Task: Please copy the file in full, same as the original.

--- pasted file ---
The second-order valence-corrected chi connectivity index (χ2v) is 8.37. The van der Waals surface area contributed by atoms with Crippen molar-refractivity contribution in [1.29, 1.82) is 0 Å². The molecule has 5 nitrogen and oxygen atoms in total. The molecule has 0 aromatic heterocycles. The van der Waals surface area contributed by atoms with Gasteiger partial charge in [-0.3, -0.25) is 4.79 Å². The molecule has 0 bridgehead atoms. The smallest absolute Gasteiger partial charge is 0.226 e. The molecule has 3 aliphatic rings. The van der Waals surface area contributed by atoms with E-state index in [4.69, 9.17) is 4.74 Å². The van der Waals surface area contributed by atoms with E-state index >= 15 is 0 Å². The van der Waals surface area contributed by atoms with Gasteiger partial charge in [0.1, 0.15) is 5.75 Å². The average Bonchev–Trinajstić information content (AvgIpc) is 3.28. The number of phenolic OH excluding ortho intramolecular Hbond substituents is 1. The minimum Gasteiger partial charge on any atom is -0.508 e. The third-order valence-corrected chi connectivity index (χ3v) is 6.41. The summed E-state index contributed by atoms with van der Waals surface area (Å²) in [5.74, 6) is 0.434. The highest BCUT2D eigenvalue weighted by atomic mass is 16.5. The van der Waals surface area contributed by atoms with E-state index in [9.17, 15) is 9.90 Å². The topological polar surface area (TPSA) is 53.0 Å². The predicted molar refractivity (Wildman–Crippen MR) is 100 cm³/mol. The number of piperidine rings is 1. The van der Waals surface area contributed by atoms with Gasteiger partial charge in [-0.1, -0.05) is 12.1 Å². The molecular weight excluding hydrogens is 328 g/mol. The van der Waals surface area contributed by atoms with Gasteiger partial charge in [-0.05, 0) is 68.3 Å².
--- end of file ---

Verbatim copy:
The second-order valence-corrected chi connectivity index (χ2v) is 8.37. The van der Waals surface area contributed by atoms with Crippen molar-refractivity contribution in [1.29, 1.82) is 0 Å². The molecule has 5 nitrogen and oxygen atoms in total. The molecule has 0 aromatic heterocycles. The van der Waals surface area contributed by atoms with Gasteiger partial charge in [-0.3, -0.25) is 4.79 Å². The molecule has 0 bridgehead atoms. The smallest absolute Gasteiger partial charge is 0.226 e. The molecule has 3 aliphatic rings. The van der Waals surface area contributed by atoms with E-state index in [4.69, 9.17) is 4.74 Å². The van der Waals surface area contributed by atoms with E-state index >= 15 is 0 Å². The van der Waals surface area contributed by atoms with Gasteiger partial charge in [0.1, 0.15) is 5.75 Å². The average Bonchev–Trinajstić information content (AvgIpc) is 3.28. The number of phenolic OH excluding ortho intramolecular Hbond substituents is 1. The minimum Gasteiger partial charge on any atom is -0.508 e. The third-order valence-corrected chi connectivity index (χ3v) is 6.41. The summed E-state index contributed by atoms with van der Waals surface area (Å²) in [5.74, 6) is 0.434. The highest BCUT2D eigenvalue weighted by atomic mass is 16.5. The van der Waals surface area contributed by atoms with E-state index in [9.17, 15) is 9.90 Å². The topological polar surface area (TPSA) is 53.0 Å². The predicted molar refractivity (Wildman–Crippen MR) is 100 cm³/mol. The number of piperidine rings is 1. The van der Waals surface area contributed by atoms with Gasteiger partial charge in [-0.1, -0.05) is 12.1 Å². The molecular weight excluding hydrogens is 328 g/mol. The van der Waals surface area contributed by atoms with Gasteiger partial charge in [-0.05, 0) is 68.3 Å².